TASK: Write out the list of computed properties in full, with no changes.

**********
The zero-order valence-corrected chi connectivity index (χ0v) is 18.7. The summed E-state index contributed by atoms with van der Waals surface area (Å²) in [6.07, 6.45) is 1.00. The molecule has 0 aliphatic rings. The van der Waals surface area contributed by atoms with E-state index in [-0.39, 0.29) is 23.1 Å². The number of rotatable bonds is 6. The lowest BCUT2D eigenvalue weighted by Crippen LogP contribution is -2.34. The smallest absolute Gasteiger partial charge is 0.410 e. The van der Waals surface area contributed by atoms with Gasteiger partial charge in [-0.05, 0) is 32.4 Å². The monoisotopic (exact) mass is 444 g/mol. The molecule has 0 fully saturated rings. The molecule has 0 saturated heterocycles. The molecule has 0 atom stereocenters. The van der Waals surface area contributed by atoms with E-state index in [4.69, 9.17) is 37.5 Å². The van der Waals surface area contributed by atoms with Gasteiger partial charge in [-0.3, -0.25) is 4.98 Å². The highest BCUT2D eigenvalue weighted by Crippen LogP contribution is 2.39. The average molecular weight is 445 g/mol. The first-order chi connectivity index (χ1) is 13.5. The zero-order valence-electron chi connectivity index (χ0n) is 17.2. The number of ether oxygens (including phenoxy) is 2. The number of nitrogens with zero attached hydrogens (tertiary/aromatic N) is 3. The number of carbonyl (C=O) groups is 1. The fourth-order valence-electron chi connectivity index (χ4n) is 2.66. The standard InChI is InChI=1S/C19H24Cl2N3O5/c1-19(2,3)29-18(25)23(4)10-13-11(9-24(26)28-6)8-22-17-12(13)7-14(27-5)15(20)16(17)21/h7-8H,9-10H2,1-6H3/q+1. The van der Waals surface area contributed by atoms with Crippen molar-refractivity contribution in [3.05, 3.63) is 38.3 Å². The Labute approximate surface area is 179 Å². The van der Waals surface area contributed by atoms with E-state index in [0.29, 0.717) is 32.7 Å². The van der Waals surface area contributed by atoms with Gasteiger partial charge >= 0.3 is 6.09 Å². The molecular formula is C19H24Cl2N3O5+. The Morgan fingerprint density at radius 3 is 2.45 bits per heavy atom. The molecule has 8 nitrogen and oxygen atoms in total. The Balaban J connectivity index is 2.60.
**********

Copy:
The zero-order valence-corrected chi connectivity index (χ0v) is 18.7. The summed E-state index contributed by atoms with van der Waals surface area (Å²) in [6.07, 6.45) is 1.00. The molecule has 0 aliphatic rings. The van der Waals surface area contributed by atoms with E-state index in [-0.39, 0.29) is 23.1 Å². The number of rotatable bonds is 6. The lowest BCUT2D eigenvalue weighted by Crippen LogP contribution is -2.34. The smallest absolute Gasteiger partial charge is 0.410 e. The van der Waals surface area contributed by atoms with Gasteiger partial charge in [-0.05, 0) is 32.4 Å². The monoisotopic (exact) mass is 444 g/mol. The molecule has 0 fully saturated rings. The molecule has 0 saturated heterocycles. The molecule has 0 atom stereocenters. The van der Waals surface area contributed by atoms with E-state index in [4.69, 9.17) is 37.5 Å². The van der Waals surface area contributed by atoms with Gasteiger partial charge in [-0.3, -0.25) is 4.98 Å². The highest BCUT2D eigenvalue weighted by Crippen LogP contribution is 2.39. The average molecular weight is 445 g/mol. The first-order chi connectivity index (χ1) is 13.5. The zero-order valence-electron chi connectivity index (χ0n) is 17.2. The number of ether oxygens (including phenoxy) is 2. The number of nitrogens with zero attached hydrogens (tertiary/aromatic N) is 3. The number of carbonyl (C=O) groups is 1. The fourth-order valence-electron chi connectivity index (χ4n) is 2.66. The standard InChI is InChI=1S/C19H24Cl2N3O5/c1-19(2,3)29-18(25)23(4)10-13-11(9-24(26)28-6)8-22-17-12(13)7-14(27-5)15(20)16(17)21/h7-8H,9-10H2,1-6H3/q+1. The van der Waals surface area contributed by atoms with Crippen molar-refractivity contribution in [3.05, 3.63) is 38.3 Å². The Labute approximate surface area is 179 Å². The van der Waals surface area contributed by atoms with E-state index in [0.29, 0.717) is 32.7 Å². The van der Waals surface area contributed by atoms with Gasteiger partial charge >= 0.3 is 6.09 Å². The molecular formula is C19H24Cl2N3O5+. The Morgan fingerprint density at radius 3 is 2.45 bits per heavy atom. The molecule has 8 nitrogen and oxygen atoms in total. The Balaban J connectivity index is 2.60.